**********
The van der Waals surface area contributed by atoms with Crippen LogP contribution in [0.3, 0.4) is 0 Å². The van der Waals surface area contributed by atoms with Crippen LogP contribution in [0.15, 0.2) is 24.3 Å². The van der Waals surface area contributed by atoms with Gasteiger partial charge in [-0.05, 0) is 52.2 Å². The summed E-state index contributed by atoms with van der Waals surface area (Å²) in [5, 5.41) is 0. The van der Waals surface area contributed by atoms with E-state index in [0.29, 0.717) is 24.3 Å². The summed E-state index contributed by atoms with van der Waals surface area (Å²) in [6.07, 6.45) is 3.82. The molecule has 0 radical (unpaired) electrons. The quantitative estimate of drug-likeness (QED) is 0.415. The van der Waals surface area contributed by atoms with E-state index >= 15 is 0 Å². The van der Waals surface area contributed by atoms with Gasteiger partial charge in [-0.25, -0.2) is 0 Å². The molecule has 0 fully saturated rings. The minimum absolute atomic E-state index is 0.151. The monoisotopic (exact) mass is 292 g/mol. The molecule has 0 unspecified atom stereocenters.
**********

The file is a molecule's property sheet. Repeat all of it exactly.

The van der Waals surface area contributed by atoms with Crippen LogP contribution in [0.3, 0.4) is 0 Å². The van der Waals surface area contributed by atoms with Crippen LogP contribution in [0.15, 0.2) is 24.3 Å². The van der Waals surface area contributed by atoms with Gasteiger partial charge in [-0.05, 0) is 52.2 Å². The summed E-state index contributed by atoms with van der Waals surface area (Å²) in [5, 5.41) is 0. The van der Waals surface area contributed by atoms with E-state index in [0.29, 0.717) is 24.3 Å². The summed E-state index contributed by atoms with van der Waals surface area (Å²) in [6.07, 6.45) is 3.82. The molecule has 0 radical (unpaired) electrons. The quantitative estimate of drug-likeness (QED) is 0.415. The van der Waals surface area contributed by atoms with E-state index >= 15 is 0 Å². The van der Waals surface area contributed by atoms with Gasteiger partial charge in [-0.25, -0.2) is 0 Å². The molecule has 0 fully saturated rings. The minimum absolute atomic E-state index is 0.151. The monoisotopic (exact) mass is 292 g/mol. The molecule has 0 unspecified atom stereocenters.